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Publication numberUS3157878 A
Publication typeGrant
Publication dateNov 17, 1964
Filing dateSep 26, 1960
Priority dateSep 26, 1960
Publication numberUS 3157878 A, US 3157878A, US-A-3157878, US3157878 A, US3157878A
InventorsHansel Paul G, Paulstich William H, Richter Frederick G
Original AssigneeServo Corp Of America
Export CitationBiBTeX, EndNote, RefMan
External Links: USPTO, USPTO Assignment, Espacenet
Broadband antenna array
US 3157878 A
Abstract  available in
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Claims  available in
Description  (OCR text may contain errors)


signors to Servo Corporation of America, Hiclisvilie, N.Y., a corporation at New York Filed Sept. 26, N60, Ser. No. 58,429 4 Claims. (6i. 343- 1l3) This invention relates to direction finding antennas and, more particularly, to a broadband antenna array for utilization in quasi-Doppler direction finding equipment.

A Doppler direction finding system generally employs a rotating antenna, as contrasted to a quasi-Doppler direction finding system which utilizes a plurality of antenna elements fixed in a predetermined array to simulate the effects of revolving a single receiving antenna around a circle. This is accomplished by commutation of a large number of fixed elements in such a manner, that only one or at most two elements are active at any one instant. The remaining momentarily inactive elements should be as non-receptive to the incoming radiation as possible.

In the operation of conventional direction finders, the system accuracy and sensitivity is severely affected if oper ation is attempted through the antenna resonance frequency, because the inactive elements act as parasitic reradiators causing a material alteration in the received field configuration from that which is postulated for successful operation of the direction finder. Consequently, in the operation of such systems, parasitic reradiation has been avoided by utilizing antenna configurations that are resonant above the highest frequency encountered in operation. However, by using this type of configuration a material reduction in the utility of the direction finder is suffered because the configuration is ineficient at some frequency levels in a broad band of operation.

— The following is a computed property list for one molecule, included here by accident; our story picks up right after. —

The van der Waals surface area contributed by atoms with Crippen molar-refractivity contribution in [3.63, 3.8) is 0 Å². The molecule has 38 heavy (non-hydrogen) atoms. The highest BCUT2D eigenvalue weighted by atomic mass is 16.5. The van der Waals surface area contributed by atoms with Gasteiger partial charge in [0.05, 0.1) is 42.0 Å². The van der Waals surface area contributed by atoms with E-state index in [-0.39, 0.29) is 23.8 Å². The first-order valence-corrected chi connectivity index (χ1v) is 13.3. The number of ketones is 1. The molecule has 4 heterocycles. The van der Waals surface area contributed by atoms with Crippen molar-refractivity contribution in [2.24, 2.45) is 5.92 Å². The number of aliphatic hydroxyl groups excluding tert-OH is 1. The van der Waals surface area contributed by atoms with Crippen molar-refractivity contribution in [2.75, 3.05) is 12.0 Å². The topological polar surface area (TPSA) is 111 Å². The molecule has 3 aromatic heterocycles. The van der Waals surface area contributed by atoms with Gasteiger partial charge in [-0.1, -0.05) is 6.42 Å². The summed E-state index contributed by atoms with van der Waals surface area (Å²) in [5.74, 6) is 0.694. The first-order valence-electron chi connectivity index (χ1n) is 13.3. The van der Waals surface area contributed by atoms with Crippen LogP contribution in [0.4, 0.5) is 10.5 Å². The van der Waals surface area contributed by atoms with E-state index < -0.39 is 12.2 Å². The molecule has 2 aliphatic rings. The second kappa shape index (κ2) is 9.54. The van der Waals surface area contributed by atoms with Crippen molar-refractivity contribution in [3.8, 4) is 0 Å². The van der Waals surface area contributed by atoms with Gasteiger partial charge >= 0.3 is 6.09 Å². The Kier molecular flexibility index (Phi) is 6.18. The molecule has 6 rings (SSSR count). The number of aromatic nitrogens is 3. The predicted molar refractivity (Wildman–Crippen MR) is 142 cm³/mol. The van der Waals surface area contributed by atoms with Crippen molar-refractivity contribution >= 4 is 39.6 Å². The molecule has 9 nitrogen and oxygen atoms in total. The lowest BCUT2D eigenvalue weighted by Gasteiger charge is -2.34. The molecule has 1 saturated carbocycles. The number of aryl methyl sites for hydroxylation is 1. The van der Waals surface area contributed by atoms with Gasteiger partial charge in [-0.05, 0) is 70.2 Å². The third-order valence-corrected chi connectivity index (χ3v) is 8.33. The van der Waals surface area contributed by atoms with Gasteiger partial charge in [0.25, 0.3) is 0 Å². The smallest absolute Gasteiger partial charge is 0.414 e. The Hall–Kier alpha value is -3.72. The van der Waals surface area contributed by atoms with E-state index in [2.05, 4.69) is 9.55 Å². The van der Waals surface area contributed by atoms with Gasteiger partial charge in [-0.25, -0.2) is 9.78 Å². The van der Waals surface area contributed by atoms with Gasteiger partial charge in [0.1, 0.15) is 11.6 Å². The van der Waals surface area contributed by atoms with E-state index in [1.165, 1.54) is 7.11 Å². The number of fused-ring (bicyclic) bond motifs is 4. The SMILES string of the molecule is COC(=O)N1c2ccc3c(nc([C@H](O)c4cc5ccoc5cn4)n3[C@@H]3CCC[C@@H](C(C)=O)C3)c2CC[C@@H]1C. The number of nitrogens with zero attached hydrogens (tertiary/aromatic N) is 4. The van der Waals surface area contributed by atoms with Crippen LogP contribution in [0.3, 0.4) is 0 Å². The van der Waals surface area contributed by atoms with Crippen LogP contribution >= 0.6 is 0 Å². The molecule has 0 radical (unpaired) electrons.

Accordingly, it is an object of the invention to provide an antenna array for a quasi-Doppler direction finding system which is operable with accuracy and sensitivity in a broad frequency range including antenna resonant fre quencies.

Another object of the invention is to provide a direction finding antenna array in which parasitic reradiation is suppressed in the inactive antenna elements whereby the operable frequency range of the array is broadened.

A further object is to provide a dynamic impedance arrangement in a direction finding antenna array for suppressing parasitic reradiation of energy from the inactive antenna elements.